* Leader's control of party machinery likely to prove
* Unglamorous campaigner counting on experience to win
* Pledges to keep tight budget rein, give more help to
By James Mackenzie
ROME, Nov 22 According to a popular YouTube
parody, supporters of Pier Luigi Bersani, leader of Italy's
Democratic Party, are the kind of people who mentally convert
euros into lira, grip the steering wheel while driving and try,
in vain, to break up fights.
But for all his image of slightly hapless decency, the 61
year-old former communist, who has led Italy's biggest
centre-left force since 2009, is favoured to become its
candidate for prime minister in next year's election.
The son of a mechanic who ran a small petrol station near
the northern city of Piacenza, Bersani has little of the
media-friendly aura of Matteo Renzi, the smart young mayor of
Florence who is his main rival in the race.
Bald, plainly dressed and regularly seen with a stumpy
Tuscan cigar clenched between his teeth, his rumpled air is the
opposite of the template for image-conscious, centre-left
reformers set by Britain's Tony Blair.
But in a profoundly conservative country like Italy, a
homespun manner does not necessarily hurt and in any case,
Bersani has one big advantage, his control of the Democratic
Party (PD) machine.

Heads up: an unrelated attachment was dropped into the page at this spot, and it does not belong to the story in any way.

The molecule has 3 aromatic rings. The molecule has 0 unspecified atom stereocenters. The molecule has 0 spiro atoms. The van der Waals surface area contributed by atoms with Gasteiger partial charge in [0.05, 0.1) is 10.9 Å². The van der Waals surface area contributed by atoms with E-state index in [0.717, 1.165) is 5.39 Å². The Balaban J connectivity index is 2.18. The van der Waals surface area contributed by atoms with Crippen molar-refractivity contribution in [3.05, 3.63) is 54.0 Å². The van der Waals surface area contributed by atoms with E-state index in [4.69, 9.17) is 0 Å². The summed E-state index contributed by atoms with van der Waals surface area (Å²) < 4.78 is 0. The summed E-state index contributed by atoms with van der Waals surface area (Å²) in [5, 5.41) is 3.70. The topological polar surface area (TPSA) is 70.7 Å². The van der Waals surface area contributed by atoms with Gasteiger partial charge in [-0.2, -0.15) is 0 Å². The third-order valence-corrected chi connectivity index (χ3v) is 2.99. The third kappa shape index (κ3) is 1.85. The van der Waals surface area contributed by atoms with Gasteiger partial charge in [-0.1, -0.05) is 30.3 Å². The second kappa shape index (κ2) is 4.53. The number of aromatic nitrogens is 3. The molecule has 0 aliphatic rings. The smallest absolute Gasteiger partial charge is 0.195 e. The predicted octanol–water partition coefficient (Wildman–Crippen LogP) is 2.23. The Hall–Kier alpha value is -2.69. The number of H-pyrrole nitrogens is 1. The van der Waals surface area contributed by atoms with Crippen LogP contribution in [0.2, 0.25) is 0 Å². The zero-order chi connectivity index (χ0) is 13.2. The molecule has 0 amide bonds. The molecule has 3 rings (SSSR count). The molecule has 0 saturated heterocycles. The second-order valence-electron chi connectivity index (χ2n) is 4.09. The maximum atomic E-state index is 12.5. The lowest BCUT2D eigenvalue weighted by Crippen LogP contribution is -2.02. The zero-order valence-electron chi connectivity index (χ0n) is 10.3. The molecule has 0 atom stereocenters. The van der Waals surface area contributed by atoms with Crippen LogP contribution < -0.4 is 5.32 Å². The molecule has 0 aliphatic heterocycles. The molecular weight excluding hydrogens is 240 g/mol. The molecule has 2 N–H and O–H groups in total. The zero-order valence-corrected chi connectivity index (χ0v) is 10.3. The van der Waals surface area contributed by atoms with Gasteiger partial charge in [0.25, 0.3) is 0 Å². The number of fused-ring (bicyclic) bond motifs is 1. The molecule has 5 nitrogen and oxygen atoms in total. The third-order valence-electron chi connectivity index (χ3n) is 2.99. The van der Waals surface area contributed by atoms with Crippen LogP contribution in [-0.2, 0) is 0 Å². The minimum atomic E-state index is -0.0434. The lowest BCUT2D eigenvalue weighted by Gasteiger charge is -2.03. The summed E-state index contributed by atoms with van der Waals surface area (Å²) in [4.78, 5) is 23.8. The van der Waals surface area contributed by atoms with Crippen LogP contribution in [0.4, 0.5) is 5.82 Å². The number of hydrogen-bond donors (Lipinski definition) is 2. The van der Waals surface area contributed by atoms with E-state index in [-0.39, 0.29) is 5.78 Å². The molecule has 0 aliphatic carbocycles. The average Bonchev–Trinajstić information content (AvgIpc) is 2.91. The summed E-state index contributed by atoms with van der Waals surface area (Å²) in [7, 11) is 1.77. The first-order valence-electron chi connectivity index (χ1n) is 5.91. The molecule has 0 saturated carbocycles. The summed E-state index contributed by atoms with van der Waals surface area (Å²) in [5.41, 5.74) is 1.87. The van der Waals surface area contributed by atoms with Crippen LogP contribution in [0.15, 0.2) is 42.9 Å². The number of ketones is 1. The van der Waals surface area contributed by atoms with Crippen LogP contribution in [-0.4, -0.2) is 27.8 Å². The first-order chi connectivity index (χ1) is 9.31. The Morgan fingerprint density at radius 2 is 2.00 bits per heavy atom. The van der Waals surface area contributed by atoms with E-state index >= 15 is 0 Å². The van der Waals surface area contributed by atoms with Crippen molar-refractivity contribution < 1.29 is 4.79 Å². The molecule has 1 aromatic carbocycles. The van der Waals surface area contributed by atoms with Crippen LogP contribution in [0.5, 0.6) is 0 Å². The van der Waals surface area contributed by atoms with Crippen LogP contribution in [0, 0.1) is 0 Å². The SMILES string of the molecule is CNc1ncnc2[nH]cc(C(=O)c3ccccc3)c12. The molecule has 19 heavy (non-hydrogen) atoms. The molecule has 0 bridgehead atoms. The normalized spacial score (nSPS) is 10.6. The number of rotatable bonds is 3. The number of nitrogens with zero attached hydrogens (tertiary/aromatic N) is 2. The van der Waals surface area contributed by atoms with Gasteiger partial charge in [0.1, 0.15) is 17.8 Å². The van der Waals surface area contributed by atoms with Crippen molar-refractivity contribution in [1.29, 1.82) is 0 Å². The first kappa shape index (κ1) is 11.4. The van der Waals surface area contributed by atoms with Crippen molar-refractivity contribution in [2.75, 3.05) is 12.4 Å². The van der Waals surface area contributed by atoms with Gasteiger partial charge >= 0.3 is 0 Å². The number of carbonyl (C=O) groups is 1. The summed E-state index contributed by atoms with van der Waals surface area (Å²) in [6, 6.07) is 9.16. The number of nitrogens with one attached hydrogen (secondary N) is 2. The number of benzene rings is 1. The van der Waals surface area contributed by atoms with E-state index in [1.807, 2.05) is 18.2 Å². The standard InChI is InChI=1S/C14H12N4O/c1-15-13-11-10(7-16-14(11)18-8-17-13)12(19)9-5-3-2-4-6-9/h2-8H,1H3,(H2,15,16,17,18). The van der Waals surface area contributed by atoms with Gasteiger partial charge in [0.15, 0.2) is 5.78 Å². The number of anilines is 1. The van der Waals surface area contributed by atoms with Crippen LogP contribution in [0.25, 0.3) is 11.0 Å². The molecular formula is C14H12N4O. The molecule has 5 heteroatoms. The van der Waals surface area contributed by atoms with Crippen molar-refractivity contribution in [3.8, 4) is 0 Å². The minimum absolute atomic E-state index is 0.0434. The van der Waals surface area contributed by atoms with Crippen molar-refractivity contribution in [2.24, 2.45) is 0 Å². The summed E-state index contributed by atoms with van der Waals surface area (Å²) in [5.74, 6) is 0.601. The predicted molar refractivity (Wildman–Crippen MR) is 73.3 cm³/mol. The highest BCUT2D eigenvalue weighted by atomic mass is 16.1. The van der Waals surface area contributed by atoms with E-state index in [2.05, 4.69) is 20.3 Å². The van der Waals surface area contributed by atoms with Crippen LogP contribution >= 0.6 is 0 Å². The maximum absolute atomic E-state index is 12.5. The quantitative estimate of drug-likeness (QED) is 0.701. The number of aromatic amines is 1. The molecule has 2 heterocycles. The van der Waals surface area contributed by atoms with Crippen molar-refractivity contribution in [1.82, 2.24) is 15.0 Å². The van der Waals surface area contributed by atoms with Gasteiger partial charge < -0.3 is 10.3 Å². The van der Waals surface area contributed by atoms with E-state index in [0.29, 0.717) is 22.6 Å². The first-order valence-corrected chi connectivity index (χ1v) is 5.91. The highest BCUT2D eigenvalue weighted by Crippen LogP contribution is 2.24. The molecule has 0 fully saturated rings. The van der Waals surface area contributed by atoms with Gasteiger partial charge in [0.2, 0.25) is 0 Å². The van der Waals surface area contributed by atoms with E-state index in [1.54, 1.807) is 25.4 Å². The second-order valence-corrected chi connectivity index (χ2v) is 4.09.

The party is not the platform of a single, charismatic
leader like Silvio Berlusconi's People of Freedom party but its
chief must still manage its competing factions and interests and
Bersani's rivals are no match in that respect.
"This isn't about appealing to voters, it's about appealing
to the party and Bersani has the party in his hands," said one
PD official, who spoke on condition of anonymity.
A career politician, Bersani is the only one of the five
candidates in Sunday's centre-left primary to have served as a
government minister and is pitting his experience against
Renzi's image as a modernizer.
He is regularly denounced as an ex-communist by his
opponents on the centre-right and his wider electoral appeal is
perhaps less than Renzi's but his record does not suggest any
radical shifts in policy if he became prime minister.
A well-regarded industry minister under former Prime
Minister Romano Prodi in the 1990s, Bersani pushed some of the
same kind of moves to open up the economy to more competition
later undertaken by Mario Monti.
He has supported Monti's technocrat government while it
passed a series of tax hikes, spending cuts and labour market
reforms that were bitterly resented by his union allies.
Like Renzi, he has also pledged to respect Monti's
commitment to cut Italy's budget deficit and says he will not
stick blindly to growth-sapping austerity measures but will also
help workers, students and pensioners suffering in the slump.
When Bersani was first appointed minister in 1996, the
parish priest in his home town of Bettola rang the church bells
in celebration, an unusual thing to do in a town that
traditionally voted for the centre-right.
Assuming he gets through the primary and a likely second
round runoff on Dec. 2, Bersani will be hoping that he can
achieve a similar appeal across party lines with voters in next
year's national election.